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Graphics tablet users are an odd bunch. They’ll tell you how a mouse is a horrible input device. How you’ll eventually end up with a medical device wrapped around your wrist while they draw pretty pictures of flowers and mock up logos with a pen. That love of the tablet inevitably leads them to one company: Wacom. Frankly, there isn’t another tablet maker out there that even comes close--which puts the company in an odd position. How do you upgrade a product that’s already near perfect?
The Intuos5 continues Wacom’s tradition of quality tablets for professionals. With 2,048 levels of input pressure, the tablet can handle the lightest touch to the hardest press of the pen, and everything in between. If you need a single brush stroke that transitions from faint to dark and fat, the Intuos5 delivers. The device features the ability to recognize pen-input angles up to 60 degrees. The pen design hasn’t changed from the Intuos4--its weight and grip are perfect. It’s a great ergonomic design, so why mess with it?
The pen is top-notch, but if you misplace it, just use your fingers.
All the main features from the Intuos4 are back. Well, almost all of them. The Intuos5 removes the on-tablet display of hot keys that resides to the left (if you’re right-handed) of the input area on the Intuos4. On the Intuos5, you can barely make out the buttons--they’re recessed into a black matte section above and below the wheel.
Initially, I thought maybe Wacom just wanted to save money on LEDs. But it turns out that when you press one of the buttons, its programmed task appears onscreen, on your Mac. The same goes for the click wheel--the idea is that you don’t have to look down at the tablet.
The Intuos4 came in two models: wired and wireless. The Intuos5 skips the separate SKU in favor of an optional Wireless Accessory Kit that Wacom already offers for the Bamboo line of tablets. For $40, you get a battery and wireless dongle that slide into ports on the side of the tablet. The downside is that while the Intuos4 connected to your Mac with Bluetooth, the new tablet’s wireless kit includes a USB dongle that plugs into your Mac.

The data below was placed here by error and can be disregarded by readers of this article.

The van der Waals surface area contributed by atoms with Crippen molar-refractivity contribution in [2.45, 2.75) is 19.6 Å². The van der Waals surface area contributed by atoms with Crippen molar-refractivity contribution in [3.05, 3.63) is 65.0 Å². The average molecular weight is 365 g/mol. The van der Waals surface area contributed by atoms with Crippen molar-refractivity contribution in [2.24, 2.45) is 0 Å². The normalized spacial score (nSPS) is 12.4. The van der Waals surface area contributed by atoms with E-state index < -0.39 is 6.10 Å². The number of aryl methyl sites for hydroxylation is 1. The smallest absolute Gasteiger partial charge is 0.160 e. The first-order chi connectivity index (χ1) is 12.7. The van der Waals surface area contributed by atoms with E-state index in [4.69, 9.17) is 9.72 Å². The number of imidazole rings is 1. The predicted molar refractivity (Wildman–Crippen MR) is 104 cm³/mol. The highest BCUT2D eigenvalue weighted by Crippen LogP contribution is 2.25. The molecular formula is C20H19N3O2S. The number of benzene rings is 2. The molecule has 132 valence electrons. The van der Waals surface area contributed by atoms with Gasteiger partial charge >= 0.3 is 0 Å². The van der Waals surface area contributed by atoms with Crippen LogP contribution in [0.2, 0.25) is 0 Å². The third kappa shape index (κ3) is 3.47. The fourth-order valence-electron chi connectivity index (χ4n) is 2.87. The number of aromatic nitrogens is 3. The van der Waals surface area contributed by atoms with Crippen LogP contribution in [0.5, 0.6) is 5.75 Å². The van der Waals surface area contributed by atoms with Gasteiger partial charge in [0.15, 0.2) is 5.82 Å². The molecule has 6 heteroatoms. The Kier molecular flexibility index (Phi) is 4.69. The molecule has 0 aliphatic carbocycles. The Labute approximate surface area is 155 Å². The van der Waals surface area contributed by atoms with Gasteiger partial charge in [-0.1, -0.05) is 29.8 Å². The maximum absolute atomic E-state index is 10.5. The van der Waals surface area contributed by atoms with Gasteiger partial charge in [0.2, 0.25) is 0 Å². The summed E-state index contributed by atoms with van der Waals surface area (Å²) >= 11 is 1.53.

Another feature to work its way up from the Bamboo line is touch gestures. The Intuos5 recognizes your finger as a pen. This is helpful when you lose your actual pen, which I do all the time. While most of the gestures are the same as the trackpad gestures in Lion, a few don’t quite jibe. For instance, a three-finger swipe in Lion switches between Spaces and full-screen apps, while the Intuos5 uses that gesture to go back and forward in your browser. The worst part is that you can’t default to Lion gestures, although you can customize gestures in supporting applications like Photoshop, which is handy. The tablet is smart enough to recognize when you’re using the pen and ignore finger inputs.
The bottom line. The Intuos5 is another great product from the kings of the tablet market. Except for a few weird gestures that don’t match up with Lion, the touch gesture features are a great addition.
Mac OS 10.5.8 or later
Still the best tablet on the market and a must-have for designers and artists.
Gestures are different from Lion’s default gestures.